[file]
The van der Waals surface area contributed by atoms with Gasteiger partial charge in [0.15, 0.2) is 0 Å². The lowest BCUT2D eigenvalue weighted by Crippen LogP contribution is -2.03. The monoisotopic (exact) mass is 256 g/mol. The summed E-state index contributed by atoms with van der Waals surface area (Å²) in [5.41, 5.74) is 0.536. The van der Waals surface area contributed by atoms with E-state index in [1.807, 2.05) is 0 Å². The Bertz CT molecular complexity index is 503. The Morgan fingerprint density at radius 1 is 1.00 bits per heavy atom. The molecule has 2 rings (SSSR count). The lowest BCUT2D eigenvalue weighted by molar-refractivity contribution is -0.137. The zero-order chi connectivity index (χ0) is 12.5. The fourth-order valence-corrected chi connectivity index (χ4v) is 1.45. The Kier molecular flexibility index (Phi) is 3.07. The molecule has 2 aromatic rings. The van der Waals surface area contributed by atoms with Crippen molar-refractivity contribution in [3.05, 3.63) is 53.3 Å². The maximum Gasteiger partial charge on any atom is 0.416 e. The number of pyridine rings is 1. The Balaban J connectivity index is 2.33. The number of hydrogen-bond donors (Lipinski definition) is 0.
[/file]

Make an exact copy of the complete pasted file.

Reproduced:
The van der Waals surface area contributed by atoms with Gasteiger partial charge in [0.15, 0.2) is 0 Å². The lowest BCUT2D eigenvalue weighted by Crippen LogP contribution is -2.03. The monoisotopic (exact) mass is 256 g/mol. The summed E-state index contributed by atoms with van der Waals surface area (Å²) in [5.41, 5.74) is 0.536. The van der Waals surface area contributed by atoms with E-state index in [1.807, 2.05) is 0 Å². The Bertz CT molecular complexity index is 503. The Morgan fingerprint density at radius 1 is 1.00 bits per heavy atom. The molecule has 2 rings (SSSR count). The lowest BCUT2D eigenvalue weighted by molar-refractivity contribution is -0.137. The zero-order chi connectivity index (χ0) is 12.5. The fourth-order valence-corrected chi connectivity index (χ4v) is 1.45. The Kier molecular flexibility index (Phi) is 3.07. The molecule has 2 aromatic rings. The van der Waals surface area contributed by atoms with Crippen molar-refractivity contribution in [3.05, 3.63) is 53.3 Å². The maximum Gasteiger partial charge on any atom is 0.416 e. The number of pyridine rings is 1. The Balaban J connectivity index is 2.33. The number of hydrogen-bond donors (Lipinski definition) is 0.